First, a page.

VideoBomb Brings Augmented Reality to Music City
Our items of everyday use can live a number of lives. With the right applications, the mundane objects that we use can become magical. It is possible that the already appealing elements of our environment can reach new heights of beauty or become something wildly different. The techno-wizardry of augmented reality—the distant cousin of virtual reality, where almost all of the experience is artificial—marries virtual and real elements to change how we perceive our surroundings in a radical way. The Franklin Institute, a science museum and center for science education and research based in Philadelphia, says that the technology is readily available for a number of uses, including the mobile game sensation Pokémon Go. It’s an industry that’s presently worth $18 billion and projected to reach a value of nearly $200 billion by 2025.
VideoBomb is the smartphone app that’s already helping Music City creators and businesses reach audiences through augmented reality. It’s an application that Founder and CEO Chad Marcum sees as laden with infinite possible uses. “The problem we’re solving is that tangible objects need better digital interactions and VideoBomb provides those digital interactions to products, brands, anything you can imagine,” Chad says. “Books, magazines, business cards, shoes, paintings, soft drinks, merchandise, literally anything you can think of.”
The app—which launched in March 2020 for iOS—was actually available earlier than planned and was able to help the State of Tennessee with its tornado recovery efforts. Marcum shares, “We were still several weeks away from launching the new version of VideoBomb. However, everything changed after the tornados hit; we watched in awe as our community came together to solve the devastation and we became committed to help. Our original launch strategy was actually planned in Los Angeles with a mural artist by the name of Kelsey Montague and in partnership with Jamy Wheless, the well-known animator of Yoda from Star Wars and many other well-known digital masterpieces. The State of Tennessee knew about our project in LA, reached out, and said, ‘We’ve got a wall in Nashville that needs your help immediately.’”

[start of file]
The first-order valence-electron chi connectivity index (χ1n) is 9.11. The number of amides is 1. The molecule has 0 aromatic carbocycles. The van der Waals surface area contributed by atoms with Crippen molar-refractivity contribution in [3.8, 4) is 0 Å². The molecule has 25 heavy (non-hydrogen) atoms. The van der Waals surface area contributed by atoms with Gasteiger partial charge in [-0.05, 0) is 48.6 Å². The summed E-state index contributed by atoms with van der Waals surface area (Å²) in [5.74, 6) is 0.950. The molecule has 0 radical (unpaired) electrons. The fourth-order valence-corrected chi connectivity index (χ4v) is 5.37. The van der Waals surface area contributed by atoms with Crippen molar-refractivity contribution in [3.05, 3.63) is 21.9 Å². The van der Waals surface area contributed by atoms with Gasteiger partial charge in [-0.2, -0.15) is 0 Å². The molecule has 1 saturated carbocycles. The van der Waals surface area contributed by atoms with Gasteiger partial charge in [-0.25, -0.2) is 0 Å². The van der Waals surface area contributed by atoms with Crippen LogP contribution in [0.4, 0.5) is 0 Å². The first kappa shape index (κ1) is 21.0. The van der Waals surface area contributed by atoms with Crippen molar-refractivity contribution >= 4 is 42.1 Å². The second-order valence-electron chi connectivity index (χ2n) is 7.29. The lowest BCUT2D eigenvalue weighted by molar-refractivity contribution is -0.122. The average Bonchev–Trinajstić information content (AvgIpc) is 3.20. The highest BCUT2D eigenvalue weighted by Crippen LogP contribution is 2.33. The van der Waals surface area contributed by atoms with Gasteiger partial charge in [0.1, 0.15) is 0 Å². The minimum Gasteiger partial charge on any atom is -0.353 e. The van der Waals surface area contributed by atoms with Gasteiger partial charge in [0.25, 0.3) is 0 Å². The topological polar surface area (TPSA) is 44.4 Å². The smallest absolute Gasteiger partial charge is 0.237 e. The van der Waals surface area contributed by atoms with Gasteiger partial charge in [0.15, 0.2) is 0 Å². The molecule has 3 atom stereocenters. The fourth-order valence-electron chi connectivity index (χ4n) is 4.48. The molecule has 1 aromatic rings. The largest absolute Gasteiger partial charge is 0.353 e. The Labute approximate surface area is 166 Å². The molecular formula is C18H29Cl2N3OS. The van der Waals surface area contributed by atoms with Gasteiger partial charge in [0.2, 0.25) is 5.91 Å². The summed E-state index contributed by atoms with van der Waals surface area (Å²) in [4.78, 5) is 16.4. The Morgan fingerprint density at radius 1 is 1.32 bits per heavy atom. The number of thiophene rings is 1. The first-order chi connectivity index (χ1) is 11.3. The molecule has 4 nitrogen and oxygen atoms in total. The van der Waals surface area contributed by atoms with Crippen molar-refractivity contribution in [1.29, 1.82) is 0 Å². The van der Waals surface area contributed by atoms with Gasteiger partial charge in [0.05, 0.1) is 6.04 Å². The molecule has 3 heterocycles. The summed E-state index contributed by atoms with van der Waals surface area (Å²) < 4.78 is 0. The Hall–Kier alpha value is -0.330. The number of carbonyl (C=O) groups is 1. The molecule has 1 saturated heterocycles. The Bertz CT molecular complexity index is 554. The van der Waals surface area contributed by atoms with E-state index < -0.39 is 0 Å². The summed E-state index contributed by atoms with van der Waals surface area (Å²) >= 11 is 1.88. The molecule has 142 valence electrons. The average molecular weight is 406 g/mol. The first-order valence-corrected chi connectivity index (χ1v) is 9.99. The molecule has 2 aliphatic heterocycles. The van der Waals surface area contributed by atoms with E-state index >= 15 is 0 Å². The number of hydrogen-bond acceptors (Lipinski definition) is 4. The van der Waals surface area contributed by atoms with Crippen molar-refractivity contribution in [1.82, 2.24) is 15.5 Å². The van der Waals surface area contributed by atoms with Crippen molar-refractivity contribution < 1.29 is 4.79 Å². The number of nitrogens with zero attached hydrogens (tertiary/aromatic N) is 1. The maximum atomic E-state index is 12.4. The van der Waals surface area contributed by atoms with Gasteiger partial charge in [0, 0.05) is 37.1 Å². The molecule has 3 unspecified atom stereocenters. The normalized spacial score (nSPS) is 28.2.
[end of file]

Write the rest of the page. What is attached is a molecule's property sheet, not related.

Pictured: Chad Marcum
The wall referenced is the iconic “I Believe in Nashville” mural, which is both a hotspot for visitors and a frequent backdrop for local photos. The State of Tennessee had seen the undamaged “I Believe in Nashville” mural as a beacon of hope to counterbalance the tornado destruction that damaged the east side. They thought of it as a smaller-scale Ground Zero, a community symbol that could spark unity and civic pride right when the city needed it most.
Chad tells Launch Engine, “They decided to make it [a] focal point in media. We reached out to numerous celebrities and made the call to action to help raise money and awareness for the Community Foundation. When you scan the mural, an exciting interaction happens. You see these celebrities talking in support of the city like they’re painted on the wall. We then ended up partnering with a t-shirt company, in which [partnership] one hundred percent of the t-shirt proceeds went towards the tornado relief. We were able to sell over $800,000 worth of t-shirts in a matter of weeks. While it is not the original launch we planned, it makes for a great start and will change a lot of people’s lives for the better.”
Sweetening the pot for people wanting to use VideoBomb as part of their marketing, the platform includes a SaaS model, a technology that can integrate X, Y, and Z into other third-party services, and a blanket license with Sony that gives VideoBomb license to over 125,000 music videos to use for rotoscoping an artist’s likeness and superimposing them into other people’s videos.
Marcum explains, “There’s a big opportunity for a lot of creative people to play in this space and shape a world that hasn’t been built yet. VideoBomb is one of those pioneers helping lay the infrastructure in such a large market.” He adds that the opportunity to create digital interactions through augmented reality finally exists “at a cost that could not have been imagined prior to our launch… at such a low entry point for both consumers and brands. We provide brands four unique value propositions: unique data capturing, a high social coefficient, ease of use, and cost-effective options. We want to make sure the brands we work with win.”
While specific details of VideoBomb’s next projects can’t be given, Launch Engine readers should keep their eyes peeled for projects involving certain celebrities, major sporting activities, and brands that may be in your local grocery store. And as VideoBomb’s app becomes more popular, Launch Engine will keep users up to speed on new developments. The VideoBomb app is currently available for iPhone users, with tentative plans to release the app for other smartphones in Q3 2020. For further information about VideoBomb, be sure to visit their website, follow them on Twitter, Instagram, and YouTube.